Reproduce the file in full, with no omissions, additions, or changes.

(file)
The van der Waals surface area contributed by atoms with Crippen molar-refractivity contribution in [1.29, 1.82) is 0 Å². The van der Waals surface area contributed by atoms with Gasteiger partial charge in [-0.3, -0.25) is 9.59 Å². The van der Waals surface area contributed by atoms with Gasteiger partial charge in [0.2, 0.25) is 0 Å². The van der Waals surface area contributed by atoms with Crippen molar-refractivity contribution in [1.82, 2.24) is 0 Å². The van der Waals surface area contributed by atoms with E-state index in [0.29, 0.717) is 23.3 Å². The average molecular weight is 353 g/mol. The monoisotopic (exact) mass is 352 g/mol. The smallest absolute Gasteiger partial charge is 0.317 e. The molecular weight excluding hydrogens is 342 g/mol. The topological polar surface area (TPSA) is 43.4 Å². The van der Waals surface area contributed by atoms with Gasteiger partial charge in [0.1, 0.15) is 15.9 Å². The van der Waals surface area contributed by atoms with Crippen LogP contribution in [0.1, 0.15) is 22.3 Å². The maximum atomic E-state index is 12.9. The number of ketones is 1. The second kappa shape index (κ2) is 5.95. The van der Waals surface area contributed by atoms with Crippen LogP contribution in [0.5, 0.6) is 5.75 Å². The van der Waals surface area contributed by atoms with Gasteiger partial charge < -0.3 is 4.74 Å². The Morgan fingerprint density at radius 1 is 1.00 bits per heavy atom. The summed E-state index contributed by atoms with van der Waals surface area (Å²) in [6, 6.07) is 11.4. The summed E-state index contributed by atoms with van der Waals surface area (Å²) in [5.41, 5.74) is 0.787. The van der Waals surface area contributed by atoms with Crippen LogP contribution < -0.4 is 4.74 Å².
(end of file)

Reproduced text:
The van der Waals surface area contributed by atoms with Crippen molar-refractivity contribution in [1.29, 1.82) is 0 Å². The van der Waals surface area contributed by atoms with Gasteiger partial charge in [-0.3, -0.25) is 9.59 Å². The van der Waals surface area contributed by atoms with Gasteiger partial charge in [0.2, 0.25) is 0 Å². The van der Waals surface area contributed by atoms with Crippen molar-refractivity contribution in [1.82, 2.24) is 0 Å². The van der Waals surface area contributed by atoms with E-state index in [0.29, 0.717) is 23.3 Å². The average molecular weight is 353 g/mol. The monoisotopic (exact) mass is 352 g/mol. The smallest absolute Gasteiger partial charge is 0.317 e. The molecular weight excluding hydrogens is 342 g/mol. The topological polar surface area (TPSA) is 43.4 Å². The van der Waals surface area contributed by atoms with Gasteiger partial charge in [0.1, 0.15) is 15.9 Å². The van der Waals surface area contributed by atoms with Crippen LogP contribution in [0.1, 0.15) is 22.3 Å². The maximum atomic E-state index is 12.9. The number of ketones is 1. The second kappa shape index (κ2) is 5.95. The van der Waals surface area contributed by atoms with Crippen LogP contribution in [0.5, 0.6) is 5.75 Å². The van der Waals surface area contributed by atoms with Gasteiger partial charge < -0.3 is 4.74 Å². The Morgan fingerprint density at radius 1 is 1.00 bits per heavy atom. The summed E-state index contributed by atoms with van der Waals surface area (Å²) in [6, 6.07) is 11.4. The summed E-state index contributed by atoms with van der Waals surface area (Å²) in [5.41, 5.74) is 0.787. The van der Waals surface area contributed by atoms with Crippen LogP contribution < -0.4 is 4.74 Å².